The Maritime History of the Great Lakes
Daily Palladium (Oswego, NY), Wed., July 23, 1913

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Survivor of the Titanic
James P. Anderson Now Third Engineer On Querida
Came Into Port With a Cargo of Pulpwood For the Oswego Falls Pulp and Paper Company - A Graphic Description of the Loss of the Noble Steamer.

James P. Anderson, third engineer on the English tramp steamer Querida , unloading pulpwood for the Oswego Falls Pulp and Paper Company at the Lackawanna trestle, is one of the survivors of the crew of the ill-fated Titanic last in April, 1912, and in which over 1,600 persons, including several New York millionaires, were drowned.

Mr. Anderson is a native of Denmark, but he has traveled the world ove r and speaks English well. He joined the Querida in Jamaica some months ago and has been aboard ever since. He is becoming tired of life below decks, however, and being an expert machinist hopes to get a place in some machine shop this Fall and then spend his remaining days ashore.

It is twelve years since he has seen his native shores. The crew of the Querida is probably one of the most cosmopolitan of any entering at this port. Thee are nine Chinamen employed as firemen, coal passengers and cooks; five West Indian negroes who are deck hands and "donkey" men. The Captain is a native of Norway, the first engineer is from Sweden, and thee is an East Indian half-breed, whose father was a Jap, one Canadian, one Englishman, but no Americans. The Querida has been in the pulpwood business the past several years, and in the Winter is engaged in the South American trade out of New York.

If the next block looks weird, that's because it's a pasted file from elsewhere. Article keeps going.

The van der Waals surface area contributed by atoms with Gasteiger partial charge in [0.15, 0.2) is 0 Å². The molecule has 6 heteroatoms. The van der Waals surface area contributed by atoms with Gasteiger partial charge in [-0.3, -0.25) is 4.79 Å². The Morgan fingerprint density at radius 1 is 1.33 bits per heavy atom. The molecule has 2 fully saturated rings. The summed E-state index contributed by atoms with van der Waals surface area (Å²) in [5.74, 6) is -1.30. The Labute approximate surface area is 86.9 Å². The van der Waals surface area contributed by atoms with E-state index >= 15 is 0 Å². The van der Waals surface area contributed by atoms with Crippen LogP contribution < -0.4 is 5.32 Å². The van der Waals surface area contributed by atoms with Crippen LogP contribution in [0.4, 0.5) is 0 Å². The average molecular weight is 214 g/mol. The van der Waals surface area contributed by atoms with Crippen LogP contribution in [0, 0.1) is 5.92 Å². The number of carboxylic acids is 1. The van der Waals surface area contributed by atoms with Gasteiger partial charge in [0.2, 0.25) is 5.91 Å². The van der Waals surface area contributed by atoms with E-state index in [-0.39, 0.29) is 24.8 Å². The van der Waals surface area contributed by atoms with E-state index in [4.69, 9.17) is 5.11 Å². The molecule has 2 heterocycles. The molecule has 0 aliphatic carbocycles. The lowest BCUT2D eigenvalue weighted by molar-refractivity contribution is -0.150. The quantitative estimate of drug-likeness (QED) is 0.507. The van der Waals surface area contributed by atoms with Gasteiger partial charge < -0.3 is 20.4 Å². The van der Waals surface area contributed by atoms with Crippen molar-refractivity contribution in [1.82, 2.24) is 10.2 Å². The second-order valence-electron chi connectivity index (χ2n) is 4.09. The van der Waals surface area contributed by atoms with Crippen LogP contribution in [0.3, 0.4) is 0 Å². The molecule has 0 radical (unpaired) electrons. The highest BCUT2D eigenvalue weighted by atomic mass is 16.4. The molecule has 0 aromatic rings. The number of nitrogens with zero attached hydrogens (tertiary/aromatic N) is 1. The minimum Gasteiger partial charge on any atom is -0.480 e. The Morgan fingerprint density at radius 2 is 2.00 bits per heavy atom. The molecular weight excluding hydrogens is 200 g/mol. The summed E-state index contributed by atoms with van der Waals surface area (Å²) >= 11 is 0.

Speaking of his experience on the Titanic, Mr. Anderson said: "I shipped at Southampton in April, 1912, and was a member of the first engineer's staff. My watch on the night of the accident was from 8 to 12 p.m. After being relieved and washing up I went to lunch and then out upon the deck for a smoke and a whiff of fresh air.

"Suddenly there was a crash, big pieces of ice came tumbling to the deck and the bows of the steamer were broken and battered. The in rushing water struck the lower fires and there was an explosion that forced the decks over the boiler amidships. I was standing on the starboard side. Immediately after the boilers burst I could feel the ship sinking, and I jumped into the ocean, a distance from the rail to the water of about fifty or sixty feet.

"The water was full of floating ice. I knew what we had struck, and that the steamer had received her death blow. I struck out for the iceberg, intending to climb upon it, but there was no chance, it presented a face as smooth as that of a cement wall. Then I began to fear the suction where the boat went down and began to swim again, resting at intervals upon the cakes of ice in the sea.

"The water and the air was cold and I found it was more comfortable to keep swimming then to try and float. I could see the lights of the Titanic going out on the various decks as the ship settled. I was about six hundred feet away and I could hear the band playing distinctly. Soon a lifeboat full of women and only one man in it came along. I called and they assisted me in. I had been in the water an hour and a half. A piece of sail cloth was thrown over me and I went to the oars with a will and pulled to keep warm. I saw the steamer when she went down. It was an awful sight as the lights went out.

"As the hull settled the music stopped and the swell of the ocean from the suction told me that the end had come. We kept moving about, following the torches in other boats and then came daylight and the Carpathia and we were saved.

"After recuperating in New York I shipped in the Gracas, engaged in the South American trade and remained there until eight months ago, when I quit and joined the Querida."

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Wed., July 23, 1913
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Richard Palmer
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Public domain: Copyright has expired according to the applicable Canadian or American laws. No restrictions on use.
Maritime History of the Great Lakes
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Daily Palladium (Oswego, NY), Wed., July 23, 1913